MILK Food Material Science 2010/11 Inneke Hantoro Definition The normal secretion of the mammary glands of all mammals (Potter & Hotchiss, 1996). Milk is a complete food for the new born. High density of nutritious components. MILK COMPOSITION & STRUCTURE The average composition of milk Source: Walstra et al. (2006) Principal components Lactose or milk sugar is the distinctiveACIDS FATTY carbohydrate of milk. It is a disaccharide composed of glucose and galactose. The fat is largely made up of triglycerides, constituting a very complicated mixture. The component fatty acids vary widely in chain length (2 to 20 carbon atoms) and in saturation (0 to 4 double bonds). Other lipids that are present include phospholipids, cholesterol, free TRIGLISERIDA fatty acids, monoglycerides, and diglycerides. Principal components Protein About four fifths of the protein consists of casein, actually a mixture of four proteins: αS1-, αS2-, β-, and κ-casein. The caseins are typical for milk. The remainder consists, for the most part, of the milk serum proteins, the main one being β- lactoglobulin. Moreover, milk contains numerous minor proteins, including a wide range of enzymes. Principal components The mineral substances — primarily K, Na, Ca, Mg, Cl, and phosphate — are not equivalent to the salts. Milk contains numerous other elements in trace quantities. The salts are only partly ionized. The organic acids occur largely as ions or as salts; citrate is the principle one. Furthermore, milk has many miscellaneous components, often in trace amounts. Water Organic acids Proteins Carbohydrates citrate casein lactose formate -lactoglobuline glucose acetate -lactalbumine others lactate serum albumin SERUM Minerals oxalate immunoglobulines Ca, bound others proteose pepton Ca, ions Gases NPN Mg oxygen peptides K nitrogen amino acids Na Lipids urea Cl glycerides ammonia phosphate fatty acids Enzymes sulfate phospholipids acid phosphatase bicarbonate cerebrosides peroxidases Trace elements sterols many others Zn/Fe/Cu and Vitamins Phosphoric many B vitamines esthers others ascorbic acid Others Compotition and Structure (A) Uniform liquid. However, the liquid is turbid and thus cannot be homogeneous. (B) Spherical droplets, consisting of fat. These globules float in a liquid (plasma). (C) The plasma contains proteinaceous particles, which are casein micelles. The remaining liquid (serum) is still opalescent, so it must contain other particles. The fat globules have a thin outer layer (membrane) of different constitution. Fat Globules The surface layer or membrane of the fat globule is not an adsorption layer of one single substance but consists of many components; its structure is complicated. The dry mass of the membrane is about 2.5% of that of the fat. A small part of the lipids of milk is found outside the fat globules. At temperatures below 35°C, part of the fat in the globules can crystallize. Milk minus fat globules is called milk plasma, i.e., the liquid in which the fat globules float. Composition and structure of milk fat MEMBRAN Water FAT GLOBULE Protein Glycerides Phospholipids triglycerides Cerebrosides diglycerides Glycerides monoglycerides Fatty acids Fatty acids Sterols Sterols Other lipids Carotenoids Enzymes Vitamins A,D,E,K alkaline phosphatase Water xanthine oxidase many others Cu and Fe Casein Micelles Casein micelles consist of water, protein, and salts. The protein is casein. Casein is present as a caseinate, which means that it binds cations, primarily calcium and magnesium. The other salts in the micelles occur as a calcium phosphate, varying somewhat in composition and also containing a small amount of citrate. This is often called colloidal phosphate. The whole may be called calcium- caseinate/calcium-phosphate complex. Casein Micelles The casein micelles are just ‘small particles.’ The micelles have an open structure and, accordingly, contain much water, a few grams per gram of casein. Milk serum, i.e., the liquid in which the micelles are dispersed, is milk minus fat globules and casein micelles. CASEIN Protein MICELLE Casein Proteose pepton Salts Ca Phosphate Citrate K, Mg, Na Water Enzymes (lipase, plasmine) Other Milk Constituents Serum proteins are largely present in milk in molecular form or as very small aggregates. Lipoprotein particles, sometimes called milk microsomes, vary in quantity and shape. Presumably, they consist of remnants of mammary secretory cell membranes. Few definitive data on lipoprotein particles have been published. Other Milk Constituents Cells, i.e., leukocytes, are always present in milk. They account for about 0.01% of the volume of milk of healthy cows. Of course, the cells contain all cytoplasmic components such as enzymes. They are rich in catalase. Other milk constituents LEUKOCYTE LIPOPROTEIN PARTICLE Many enzymes Lipids e.g. katalase Protein Nucleic acids Enzymes Water Water Properties of the main structural elements of milk fat casein globular lipoprotein micelles proteins paricles Main component(s) Fat Casein, Serum Lipids, water salts proteins proteins To be considered as Emulsion Fine Colloidal Colloidal dispersion solution dispersion Content (% dry matter) 4 2.8 0.6 0.01 Volume fraction 0.04 0.1 0.006 10-4 Particle diameter 0.1 – 10 m 20 – 300 nm 3 – 6 nm 10 nm Number per ml 1010 1014 1017 1014 Surface area (cm2/ml milk) 700 40.000 50.000 100 Density (20 0C; kg/m3) 900 1100 1300 1100 Diffusion rate (mm in 1 h) 0.0 0.1 – 0.3 0.6 0.4 Isoelectric pH ~3.8 ~4.6 4–5 ~4 MILK FORMATION Digestion-1 Milk components are for the most part formed in the mammary gland (the udder) of a cow, from precursors that are the results of digestion. In ruminants like the cow, considerable predigestion occurs by means of microbial fermentation, which occurs for the most part in the first stomach or rumen. It contains numerous bacteria that can digest cellulose, thereby breaking down plant cell walls, providing energy and liberating the cell contents. Digestion-2 From cellulose and other carbohydrates, acetic, propionic, butyric and lactic acid are formed, which are taken up in the blood. The composition of the organic acid mixture depends on the composition of the feed. Proteins are broken down into amino acids. The rumen flora uses these to make proteins but can also synthesize amino acids from low- molar-mass nitrogenous components. Further on in the digestive tract the microbes are digested, liberating amino acids. Digestion-3 Also, food lipids are hydrolyzed in the rumen and partly metabolized by the microorganisms. All these precursors can reach the mammary gland. Milk Synthesis-1 The synthesis of milk components occurs for the greater part in the secretory cells of the mammary gland. Milk Synthesis-2 At the basal end precursors of milk components are taken up from the blood, and at the apical end milk components are secreted into the lumen. Proteins are formed in the endoplasmic reticulum and transported to the Golgi vesicles, in which most of the soluble milk components are collected. The vesicles grow in size while being transported through the cell and then open up to release their contents in the lumen. Milk Synthesis-3 Triglycerides are synthesized in the cytoplasm, forming small globules, which grow while they are transported to the apical end of the cell. They become enrobed by the outer cell membrane (or plasmalemma) while being pinched off into the lumen. This type of secretion is called merocrine, which means that the cell remains intact. Excretion-1 The glandular epithelium, consisting of layers of secretory cells, form spherical bodies called alveoli. Each of these has a central lumen into which the freshly formed milk is secreted. From there, the milk can flow through small ducts into larger and still larger ones until it reaches a cavity called the cistern. From the cistern, the milk can be released via the teat. Excretion-2 Excretion of the milk does not happen spontaneously. The alveoli have to contract, which can be achieved by the contraction of muscle tissue around the alveoli. Contraction is induced by the hormone oxytocin. This is released into the blood by stimulation of the teats of the animal, be it by the suckling young or by the milker. The udder is not fully emptied. Lactation When a calf is born, lactation — i.e., the formation and secretion of milk — starts. The first secretion greatly differs in composition from milk. Within a few days the milk has become normal and milk yield increases for some months, after which it declines. The yield greatly varies among cows and with the amount and the quality of the feed taken by the cow. Colostrum Colostrum is the secretion produced over the first few days after parturition. The components of colostrum are synthesised in the mammary gland over several days prior to parturition. Colostrum is rich in special nutrients for the newborn. Colostrum contains more mineral salts and protein and less ash than later milk. Ca, Na, Mg, P, and chloride are higher in colostrum but K is lower. The most remarkable difference between colostrum and milk is the high concentration of immunoglobulins (Ig’s) in colostrum. Ig’s are related to passive immunity against gut pathogens. Colostrum Colostrum has a higher level of -carotene, imparting an intense yellow colour, and a high level of somatic cells. Recently there has been a lot of commercial interest in colostrum because of its elevated levels of bioactives, especially growth factors, and there is a wide range of literature supporting the health benefits of colostrum Colostrum is 10 times more expensive than milk powder. MILK ATTRIBUTES Milk quality Factors that determine the quality of fresh milk (standard indicators) are: Total solid contents, including protein (min. 2.7%), fat (min. 3%), solid non fat (min. 8%). Raw milk is purchased by weight, but processed milk is sold by volume. Freezing point Density Milk quality Some factors can influence the quality of milk, including: Feed Genetic Climate The health status of cattle Milking process and storage Post harvest handling Fresh Milk Deterioration Milk can deteriorate fast since milk contains high nutrient contents such as carbohydrate, fat and protein which required by bacteria to grow. Moreover, pH of milk is close to neutral pH. This is very suitable for the growth of microorganisms. Lastly, since most of microorganism (mesophilic and psychotrophic bacteria) can grow very well at room temperature, fresh milk stored in room temperature is susceptible to microbial deterioration. Fresh Milk Deterioration Many of the psychrotrophic bacteria isolated from milk produce extracellular enzymes that degrade milk fat and protein (proteolysis and lypolysis). Bacterial lipase causes serious degradation of milk fat. Beside microbial degradation, fresh milk also susceptible to enzymatic degradation. Raw milk has an abundance of lipoprotein lipase, an enzyme that will rapidly hydrolyse milk fat to free fatty acids (FFAs). Some of these FFAs have low organoleptic thresholds and produce odors and flavors (rancid, bitter, soapy or unclean). UHT vs Pasteurized Milk Generally, there are two heat treatment given to fresh milk, i.e. pasteurization and sterilization using ultra high temperature (UHT). Pasteurization is done at 63oC for 30 min or 72- 75oC for 15-20 s (high temperature short time - HTST). Pasteurization is used mostly to kill Gram- negative psychrotrophs bacteria, but only has little effect on extracellular degradative enzymes. While UHT is done at 135 - 140oC for a few seconds. It can kill both pathogen and spoilage microorganisms. The most heat resistant pathogenic spore – C. botulinum and some enzymes also can be inactivated. UHT vs Pasteurized Milk UHT products are commonly stored at room (ambient) temperature and good quality products should be microbiologically stable. Nevertheless, chemical reactions and physical changes will take place which will change the quality of the product. These include oxidation reactions, Maillard browning and chemical & physical changes which may give rise to age- thickening and gelation. UHT vs Pasteurized Milk In pasteurization, thermoduric bacteria and spore forming bacteria can survive. Bacillus cereus spores are relevant here, being the main pathogen which will survive pasteurization and grow at low temperature. It will certainly cause spoilage in heat- treated milk. Enzymes in raw milk may give rise to problems in pasteurized milk. For example, indigenous lipases may give rise to soapy off-flavors. However, it is unlikely that bacterial lipases and proteases, which are very heat resistant, will cause problems in pasteurized milks because of their relatively short shelf-life and refrigerated storage conditions. Milk & Dairy Products Adulteration Watering of milk Milk of different species Addition of non-dairy protein Altering the casein/whey protein ratio Addition of buttermilk or whey powder to milk powder Addition of vegetable or animal fats to milk fat Addition of reconstituted milk to fluid milk Non-authorized preservatives. Milk Coagulation Desirable coagulation of milk can be seen in dairy products processing such as cheese, yoghurt, etc. Undesirable coagulation occur in liquid milk. It can caused by lactic acid (produced by bacteria) --- the reduction of pH or by physical separation (due to density difference) such as creaming, flocculation or coalescence --- see emulsion chapter). Milk Coagulation Milk protein, such as whey protein and casein have important role in coagulation. The example of desirable coagulation: Acidification forms the basis of production of all fermented milks. The gels of fermented milks, such as yoghurt, are formed by acidification of milk. As the pH is reduced, the casein precipitates selectively. The first signs of aggregation occur around pH 5 and once the pH falls to 4.6 all the casein becomes insoluble. Milk Coagulation Some factors influence coagulation, including: pH Temperature Heat treatment Casein concentration The presence of salt Emulsion Milk proteins have excellent emulsifying properties. Milk is categorized as o/w emulsion, since the oil part is dispersed in the water. Milk proteins, both caseinates and whey proteins, are surface active, they are absorbed rapidly to the oil-water interface, forming stable emulsions. Emulsion The primary processes leading to emulsion instability are: Creaming – refers to the gravitational separation of emulsified droplets to form a densely packed phase without change in droplet size. Flocculation – denotes the aggregation of droplets via interactions between adsorbed proteins. Coalescence – an increase in droplet size, gradually results in separation of the oil and aqueous phases. 2 layers formation Coalescence Creaming Flocculation Kinetically stable emulsion Creaming Since the specific gravity of lipids and skim milk is 0.9 and 1.036, respectively, the fat globules in milk held under quiescent conditions will rise to the surface under the influence of gravity, a process referred to as creaming. The rapid rate of creaming is due to the strong tendency of the fat globules to cluster due to the effect of indigenous immunoglobulin M which precipitates onto the fat globules when milk is cooled (cryoglobulins). Creaming Large globules rise faster than smaller ones, collide with them and form aggregates. The clusters of globules rise rapidly and therefore the creaming process is accelerated as the globules rise and clump. Creaming is inhibited by reduction of the fat globule size by homogenisation. The milk fat globules are reduced in size by pumping at very high pressure (up to 400 bar) through a small slit. The size reduction results in an increase in specific surface area . Whipping & Foaming As milk proteins are surface active, they have the ability to adsorb to the air-water interface during foam formation. Foams are most commonly formed by mechanically dispersing air into a solution containing surface-active agents. A rapid diffusion of the protein to the air-water interface to reduce surface tension, followed by partial unfolding of the protein is essential for the formation of protein-based foams. Whipping & Foaming Caseinates generally give higher foam overruns but produce less stable foams than whey protein concentrates (WPC). The foaming properties are influenced by many factors, including: protein concentration, level of denaturation, ionic strength, preheat treatment and presence of lipids. The Changes of Milk Flavor Deterioration of milk flavor can be caused by degradation milk fat and protein. Rancidity is a common indicator of the forming of undesirable flavor. Factors stimulating the off-flavor in fresh milk: Light Ion metals Transferred from cow to milk Microorganisms Enzymatic reactions References Walstra, P., J.T.M. Wouters & T. J. Geurts. 2006. Dairy Science and Technology 2nd Edition. Taylor and Francis Group. Boca Raton. Thank You….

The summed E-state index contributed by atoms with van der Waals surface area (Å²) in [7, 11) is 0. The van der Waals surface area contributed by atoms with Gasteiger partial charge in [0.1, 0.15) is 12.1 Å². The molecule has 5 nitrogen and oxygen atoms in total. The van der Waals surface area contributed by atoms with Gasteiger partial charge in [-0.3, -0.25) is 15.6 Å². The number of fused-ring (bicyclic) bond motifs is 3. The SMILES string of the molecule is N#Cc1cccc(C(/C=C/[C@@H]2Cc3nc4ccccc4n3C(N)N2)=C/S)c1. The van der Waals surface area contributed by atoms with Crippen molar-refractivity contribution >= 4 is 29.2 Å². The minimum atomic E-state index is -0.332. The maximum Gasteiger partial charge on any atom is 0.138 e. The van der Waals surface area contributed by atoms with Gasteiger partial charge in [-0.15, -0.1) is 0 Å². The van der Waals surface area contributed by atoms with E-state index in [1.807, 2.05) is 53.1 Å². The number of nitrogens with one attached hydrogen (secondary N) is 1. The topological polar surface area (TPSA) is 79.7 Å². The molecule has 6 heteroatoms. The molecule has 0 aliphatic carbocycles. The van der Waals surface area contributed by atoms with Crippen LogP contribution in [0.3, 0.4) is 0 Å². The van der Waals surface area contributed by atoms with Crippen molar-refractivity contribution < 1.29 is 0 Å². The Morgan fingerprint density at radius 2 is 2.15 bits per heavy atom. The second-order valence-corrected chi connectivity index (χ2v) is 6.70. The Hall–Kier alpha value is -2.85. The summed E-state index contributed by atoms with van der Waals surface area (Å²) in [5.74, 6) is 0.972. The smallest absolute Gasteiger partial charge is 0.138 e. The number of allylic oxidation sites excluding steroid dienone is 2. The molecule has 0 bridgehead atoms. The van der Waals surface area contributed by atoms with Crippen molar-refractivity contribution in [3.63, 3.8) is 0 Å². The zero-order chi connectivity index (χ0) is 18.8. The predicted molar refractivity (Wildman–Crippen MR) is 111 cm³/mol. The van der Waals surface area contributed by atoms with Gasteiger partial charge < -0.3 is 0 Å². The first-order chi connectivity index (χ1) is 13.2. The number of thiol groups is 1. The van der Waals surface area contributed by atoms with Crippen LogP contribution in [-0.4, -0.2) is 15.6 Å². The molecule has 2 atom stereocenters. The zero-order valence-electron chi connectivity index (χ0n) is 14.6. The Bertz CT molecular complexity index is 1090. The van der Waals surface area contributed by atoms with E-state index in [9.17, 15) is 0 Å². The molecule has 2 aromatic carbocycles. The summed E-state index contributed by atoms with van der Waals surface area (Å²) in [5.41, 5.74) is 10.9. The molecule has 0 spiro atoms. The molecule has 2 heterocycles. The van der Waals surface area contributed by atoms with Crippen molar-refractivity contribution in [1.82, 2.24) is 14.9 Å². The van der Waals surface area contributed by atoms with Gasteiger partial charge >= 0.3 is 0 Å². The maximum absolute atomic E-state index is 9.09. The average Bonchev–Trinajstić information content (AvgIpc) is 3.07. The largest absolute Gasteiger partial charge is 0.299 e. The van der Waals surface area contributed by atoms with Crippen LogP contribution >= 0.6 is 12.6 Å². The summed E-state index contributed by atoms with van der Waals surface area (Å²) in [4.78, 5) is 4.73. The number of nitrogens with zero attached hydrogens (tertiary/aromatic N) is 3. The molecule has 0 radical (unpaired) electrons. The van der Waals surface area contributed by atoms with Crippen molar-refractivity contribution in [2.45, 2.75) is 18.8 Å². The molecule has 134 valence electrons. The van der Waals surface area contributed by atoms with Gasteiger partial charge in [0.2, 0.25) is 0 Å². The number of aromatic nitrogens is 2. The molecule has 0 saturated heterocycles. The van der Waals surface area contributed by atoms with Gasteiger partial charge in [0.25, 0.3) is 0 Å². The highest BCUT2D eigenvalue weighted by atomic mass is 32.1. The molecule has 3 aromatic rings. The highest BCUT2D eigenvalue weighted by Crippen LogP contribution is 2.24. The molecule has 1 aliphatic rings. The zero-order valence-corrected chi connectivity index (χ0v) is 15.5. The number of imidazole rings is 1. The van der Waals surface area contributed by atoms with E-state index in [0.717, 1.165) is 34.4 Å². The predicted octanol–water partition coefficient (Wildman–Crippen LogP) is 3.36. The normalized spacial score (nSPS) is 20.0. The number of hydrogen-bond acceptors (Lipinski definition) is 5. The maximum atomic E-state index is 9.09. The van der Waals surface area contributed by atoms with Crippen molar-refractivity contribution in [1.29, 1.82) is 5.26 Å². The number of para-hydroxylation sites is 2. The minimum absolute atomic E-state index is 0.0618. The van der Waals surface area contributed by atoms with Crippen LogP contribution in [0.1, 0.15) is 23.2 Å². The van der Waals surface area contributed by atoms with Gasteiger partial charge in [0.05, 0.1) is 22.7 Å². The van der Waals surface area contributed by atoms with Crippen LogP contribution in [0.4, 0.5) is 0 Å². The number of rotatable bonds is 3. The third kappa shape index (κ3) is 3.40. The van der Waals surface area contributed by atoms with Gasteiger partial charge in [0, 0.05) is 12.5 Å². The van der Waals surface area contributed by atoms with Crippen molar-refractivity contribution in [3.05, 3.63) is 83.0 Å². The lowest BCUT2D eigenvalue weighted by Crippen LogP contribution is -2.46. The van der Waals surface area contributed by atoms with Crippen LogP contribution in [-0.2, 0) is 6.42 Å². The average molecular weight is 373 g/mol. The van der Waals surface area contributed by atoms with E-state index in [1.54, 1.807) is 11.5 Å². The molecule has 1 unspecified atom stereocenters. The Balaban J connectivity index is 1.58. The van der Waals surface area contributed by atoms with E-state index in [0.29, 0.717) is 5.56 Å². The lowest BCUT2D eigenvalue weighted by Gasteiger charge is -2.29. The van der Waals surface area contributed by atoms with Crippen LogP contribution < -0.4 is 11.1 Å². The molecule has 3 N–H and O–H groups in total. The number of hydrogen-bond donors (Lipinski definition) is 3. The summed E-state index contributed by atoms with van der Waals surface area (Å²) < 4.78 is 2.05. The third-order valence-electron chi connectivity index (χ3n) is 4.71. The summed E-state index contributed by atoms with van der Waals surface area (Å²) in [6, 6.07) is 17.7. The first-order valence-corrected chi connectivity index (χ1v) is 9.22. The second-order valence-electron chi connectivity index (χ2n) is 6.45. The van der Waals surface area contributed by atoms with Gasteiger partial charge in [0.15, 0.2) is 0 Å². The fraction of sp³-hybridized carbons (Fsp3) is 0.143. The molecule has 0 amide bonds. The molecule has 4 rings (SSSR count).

Pages to are hidden for
"MILK - PowerPoint"Please download to view full document